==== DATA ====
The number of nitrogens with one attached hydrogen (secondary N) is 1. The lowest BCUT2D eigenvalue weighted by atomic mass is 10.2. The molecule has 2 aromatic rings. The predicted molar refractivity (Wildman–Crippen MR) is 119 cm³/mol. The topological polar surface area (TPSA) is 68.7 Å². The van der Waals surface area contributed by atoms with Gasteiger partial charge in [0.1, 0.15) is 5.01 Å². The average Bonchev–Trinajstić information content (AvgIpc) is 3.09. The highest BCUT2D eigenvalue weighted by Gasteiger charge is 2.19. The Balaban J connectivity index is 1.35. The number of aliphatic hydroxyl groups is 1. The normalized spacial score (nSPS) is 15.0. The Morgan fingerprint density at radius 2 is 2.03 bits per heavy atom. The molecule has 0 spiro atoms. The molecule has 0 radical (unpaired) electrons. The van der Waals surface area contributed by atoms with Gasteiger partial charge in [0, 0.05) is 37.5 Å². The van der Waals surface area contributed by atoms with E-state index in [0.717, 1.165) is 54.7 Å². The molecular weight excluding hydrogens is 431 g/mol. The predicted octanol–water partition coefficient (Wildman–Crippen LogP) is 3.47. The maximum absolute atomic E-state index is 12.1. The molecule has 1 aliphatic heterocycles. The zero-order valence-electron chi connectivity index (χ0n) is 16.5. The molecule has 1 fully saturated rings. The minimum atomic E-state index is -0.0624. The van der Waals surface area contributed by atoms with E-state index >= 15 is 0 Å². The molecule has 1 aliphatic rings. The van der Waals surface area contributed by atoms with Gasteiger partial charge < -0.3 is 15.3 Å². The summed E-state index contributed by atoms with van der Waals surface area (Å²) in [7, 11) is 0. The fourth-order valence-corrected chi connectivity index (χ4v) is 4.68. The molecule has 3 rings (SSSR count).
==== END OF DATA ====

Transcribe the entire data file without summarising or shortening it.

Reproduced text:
The number of nitrogens with one attached hydrogen (secondary N) is 1. The lowest BCUT2D eigenvalue weighted by atomic mass is 10.2. The molecule has 2 aromatic rings. The predicted molar refractivity (Wildman–Crippen MR) is 119 cm³/mol. The topological polar surface area (TPSA) is 68.7 Å². The van der Waals surface area contributed by atoms with Gasteiger partial charge in [0.1, 0.15) is 5.01 Å². The average Bonchev–Trinajstić information content (AvgIpc) is 3.09. The highest BCUT2D eigenvalue weighted by Gasteiger charge is 2.19. The Balaban J connectivity index is 1.35. The number of aliphatic hydroxyl groups is 1. The normalized spacial score (nSPS) is 15.0. The Morgan fingerprint density at radius 2 is 2.03 bits per heavy atom. The molecule has 0 spiro atoms. The molecule has 0 radical (unpaired) electrons. The van der Waals surface area contributed by atoms with Gasteiger partial charge in [0, 0.05) is 37.5 Å². The van der Waals surface area contributed by atoms with E-state index in [0.717, 1.165) is 54.7 Å². The molecular weight excluding hydrogens is 431 g/mol. The predicted octanol–water partition coefficient (Wildman–Crippen LogP) is 3.47. The maximum absolute atomic E-state index is 12.1. The molecule has 1 aliphatic heterocycles. The zero-order valence-electron chi connectivity index (χ0n) is 16.5. The molecule has 1 fully saturated rings. The minimum atomic E-state index is -0.0624. The van der Waals surface area contributed by atoms with E-state index >= 15 is 0 Å². The molecule has 1 aliphatic rings. The van der Waals surface area contributed by atoms with Gasteiger partial charge < -0.3 is 15.3 Å². The summed E-state index contributed by atoms with van der Waals surface area (Å²) in [7, 11) is 0. The fourth-order valence-corrected chi connectivity index (χ4v) is 4.68. The molecule has 3 rings (SSSR count).